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Article

Assessment of the Use of Geographically Weighted Regression for Analysis of Large On-Farm Experiments and Implications for Practical Application

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Big Data in Agriculture, Murdoch University, 90 South Street, Murdoch, WA 6150, Australia
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Centre for Digital Agriculture, Curtin University, Kent Street, Bentley, WA 6102, Australia
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Food Agility CRC Ltd., 81 Broadway, Ultimo, NSW 2007, Australia
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Statistics for the Australian Grains Industry (SAGI-West), Curtin University, Kent Street, Bentley, WA 6102, Australia
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Department of Primary Industries and Regional Development, Western Australia, 75 York Road, Northam, WA 6151, Australia
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Author to whom correspondence should be addressed.
Agronomy 2020, 10(11), 1720; https://doi.org/10.3390/agronomy10111720
Received: 21 September 2020 / Revised: 4 November 2020 / Accepted: 4 November 2020 / Published: 5 November 2020
(This article belongs to the Section Precision and Digital Agriculture)
On-farm experimentation (OFE) is a farmer-centric process that can enhance the adoption of digital agriculture technologies and improve farm profitability and sustainability. Farmers work with consultants or researchers to design and implement experiments using their own machinery to test management practices at the field or farm scale. Analysis of data from OFE is challenging because of the large spatial variation influenced by spatial autocorrelation that is not due to the treatment being tested and is often much larger than treatment effects. In addition, the relationship between treatment and yield response may also vary spatially. We investigate the use of geographically weighted regression (GWR) for analysis of data from large on-farm experiments. GWR estimates local regressions, where data are weighted by distance from the site using a distance-decay kernel. It is a simple approach that can be easily explained to farmers and their agronomic advisors. We use simulated data to test the ability of GWR to separate yield variation due to treatment from any underlying spatial variation in yield that is not due to treatment; show that GWR kernel bandwidth can be based on experimental design to accurately separate the underlying spatial variability from treatment effects; and demonstrate a step-wise model selection approach to determine when the response to treatment is global across the experiment or locally varying. We demonstrate our recommended approach on two large-scale experiments conducted on farms in Western Australia to investigate grain yield response to potassium fertiliser. We discuss the implications of our results for routine practical application to OFE and conclude that GWR has potential for wide application in a semi-automated manner to analyse OFE data, improve farm decision-making, and enhance the adoption of digital technologies. View Full-Text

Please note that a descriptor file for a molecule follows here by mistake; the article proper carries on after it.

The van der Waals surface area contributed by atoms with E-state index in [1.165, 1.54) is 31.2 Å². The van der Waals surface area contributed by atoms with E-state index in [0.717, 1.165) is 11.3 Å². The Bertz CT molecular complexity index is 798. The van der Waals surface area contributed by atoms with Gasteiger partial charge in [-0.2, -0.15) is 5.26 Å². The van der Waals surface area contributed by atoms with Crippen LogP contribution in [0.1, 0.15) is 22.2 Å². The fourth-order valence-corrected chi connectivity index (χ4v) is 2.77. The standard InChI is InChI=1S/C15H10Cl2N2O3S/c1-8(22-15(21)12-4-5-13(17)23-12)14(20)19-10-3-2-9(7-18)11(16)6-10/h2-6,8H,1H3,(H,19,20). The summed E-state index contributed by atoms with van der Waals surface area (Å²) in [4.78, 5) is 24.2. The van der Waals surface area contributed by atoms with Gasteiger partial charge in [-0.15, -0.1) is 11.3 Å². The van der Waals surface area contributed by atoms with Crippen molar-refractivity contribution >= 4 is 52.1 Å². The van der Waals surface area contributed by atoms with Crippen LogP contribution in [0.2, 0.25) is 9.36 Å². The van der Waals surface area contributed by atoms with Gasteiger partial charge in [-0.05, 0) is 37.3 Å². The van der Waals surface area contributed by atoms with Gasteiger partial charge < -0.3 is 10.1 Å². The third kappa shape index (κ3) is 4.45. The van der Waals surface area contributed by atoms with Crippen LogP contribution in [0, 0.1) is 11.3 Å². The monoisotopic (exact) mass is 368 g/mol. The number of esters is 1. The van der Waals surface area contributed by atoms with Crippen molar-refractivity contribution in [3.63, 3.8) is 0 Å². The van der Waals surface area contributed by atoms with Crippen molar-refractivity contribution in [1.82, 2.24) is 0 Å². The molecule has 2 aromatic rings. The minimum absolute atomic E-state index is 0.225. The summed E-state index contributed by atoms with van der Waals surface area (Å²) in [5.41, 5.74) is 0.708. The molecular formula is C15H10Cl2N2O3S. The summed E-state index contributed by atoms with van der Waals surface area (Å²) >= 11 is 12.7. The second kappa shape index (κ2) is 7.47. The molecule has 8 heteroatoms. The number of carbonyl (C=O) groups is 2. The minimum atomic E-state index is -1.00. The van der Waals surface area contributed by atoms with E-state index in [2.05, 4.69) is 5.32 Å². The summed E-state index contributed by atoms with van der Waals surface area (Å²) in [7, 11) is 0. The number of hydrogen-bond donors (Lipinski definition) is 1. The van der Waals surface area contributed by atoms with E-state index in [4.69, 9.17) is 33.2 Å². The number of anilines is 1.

Keywords: on-farm experimentation; precision agriculture; digital agriculture; spatial analysis; geographically weighted regression on-farm experimentation; precision agriculture; digital agriculture; spatial analysis; geographically weighted regression
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MDPI and ACS Style

Evans, F.H.; Recalde Salas, A.; Rakshit, S.; Scanlan, C.A.; Cook, S.E. Assessment of the Use of Geographically Weighted Regression for Analysis of Large On-Farm Experiments and Implications for Practical Application. Agronomy 2020, 10, 1720. https://doi.org/10.3390/agronomy10111720

AMA Style

Evans FH, Recalde Salas A, Rakshit S, Scanlan CA, Cook SE. Assessment of the Use of Geographically Weighted Regression for Analysis of Large On-Farm Experiments and Implications for Practical Application. Agronomy. 2020; 10(11):1720. https://doi.org/10.3390/agronomy10111720

Chicago/Turabian Style

Evans, Fiona H., Angela Recalde Salas, Suman Rakshit, Craig A. Scanlan, and Simon E. Cook 2020. "Assessment of the Use of Geographically Weighted Regression for Analysis of Large On-Farm Experiments and Implications for Practical Application" Agronomy 10, no. 11: 1720. https://doi.org/10.3390/agronomy10111720

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